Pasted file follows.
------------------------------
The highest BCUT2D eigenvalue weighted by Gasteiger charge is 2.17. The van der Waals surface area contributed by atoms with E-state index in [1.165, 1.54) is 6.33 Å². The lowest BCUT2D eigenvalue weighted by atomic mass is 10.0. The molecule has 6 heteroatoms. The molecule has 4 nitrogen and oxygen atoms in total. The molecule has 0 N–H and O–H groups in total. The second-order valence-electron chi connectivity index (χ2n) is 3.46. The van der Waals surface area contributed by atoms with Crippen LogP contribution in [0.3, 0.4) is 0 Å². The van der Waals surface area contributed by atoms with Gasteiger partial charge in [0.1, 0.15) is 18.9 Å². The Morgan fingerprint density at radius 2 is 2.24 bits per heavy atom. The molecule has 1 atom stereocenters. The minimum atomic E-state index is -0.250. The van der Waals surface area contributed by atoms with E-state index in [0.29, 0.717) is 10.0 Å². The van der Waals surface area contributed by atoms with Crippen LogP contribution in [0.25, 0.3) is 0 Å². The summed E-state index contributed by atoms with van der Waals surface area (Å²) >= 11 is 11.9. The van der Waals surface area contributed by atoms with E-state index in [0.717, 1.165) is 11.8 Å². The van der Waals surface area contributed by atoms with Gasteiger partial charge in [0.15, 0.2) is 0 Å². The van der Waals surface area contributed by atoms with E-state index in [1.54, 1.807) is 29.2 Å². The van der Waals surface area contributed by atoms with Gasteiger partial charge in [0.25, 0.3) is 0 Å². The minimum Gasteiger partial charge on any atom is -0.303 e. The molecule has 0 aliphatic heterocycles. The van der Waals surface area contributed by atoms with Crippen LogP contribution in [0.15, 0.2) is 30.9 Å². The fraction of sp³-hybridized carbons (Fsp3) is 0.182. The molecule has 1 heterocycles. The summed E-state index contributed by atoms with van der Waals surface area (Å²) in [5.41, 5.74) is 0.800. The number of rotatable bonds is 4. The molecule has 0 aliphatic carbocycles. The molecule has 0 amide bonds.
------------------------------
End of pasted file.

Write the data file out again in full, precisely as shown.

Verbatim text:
The highest BCUT2D eigenvalue weighted by Gasteiger charge is 2.17. The van der Waals surface area contributed by atoms with E-state index in [1.165, 1.54) is 6.33 Å². The lowest BCUT2D eigenvalue weighted by atomic mass is 10.0. The molecule has 6 heteroatoms. The molecule has 4 nitrogen and oxygen atoms in total. The molecule has 0 N–H and O–H groups in total. The second-order valence-electron chi connectivity index (χ2n) is 3.46. The van der Waals surface area contributed by atoms with Crippen LogP contribution in [0.3, 0.4) is 0 Å². The van der Waals surface area contributed by atoms with Gasteiger partial charge in [0.1, 0.15) is 18.9 Å². The Morgan fingerprint density at radius 2 is 2.24 bits per heavy atom. The molecule has 1 atom stereocenters. The minimum atomic E-state index is -0.250. The van der Waals surface area contributed by atoms with E-state index in [0.29, 0.717) is 10.0 Å². The van der Waals surface area contributed by atoms with Crippen LogP contribution in [0.25, 0.3) is 0 Å². The summed E-state index contributed by atoms with van der Waals surface area (Å²) >= 11 is 11.9. The van der Waals surface area contributed by atoms with E-state index in [0.717, 1.165) is 11.8 Å². The van der Waals surface area contributed by atoms with Gasteiger partial charge in [0.15, 0.2) is 0 Å². The van der Waals surface area contributed by atoms with E-state index in [1.54, 1.807) is 29.2 Å². The van der Waals surface area contributed by atoms with Gasteiger partial charge in [0.25, 0.3) is 0 Å². The minimum Gasteiger partial charge on any atom is -0.303 e. The molecule has 0 aliphatic heterocycles. The van der Waals surface area contributed by atoms with Crippen LogP contribution in [0.15, 0.2) is 30.9 Å². The fraction of sp³-hybridized carbons (Fsp3) is 0.182. The molecule has 1 heterocycles. The summed E-state index contributed by atoms with van der Waals surface area (Å²) in [5.41, 5.74) is 0.800. The number of rotatable bonds is 4. The molecule has 0 aliphatic carbocycles. The molecule has 0 amide bonds.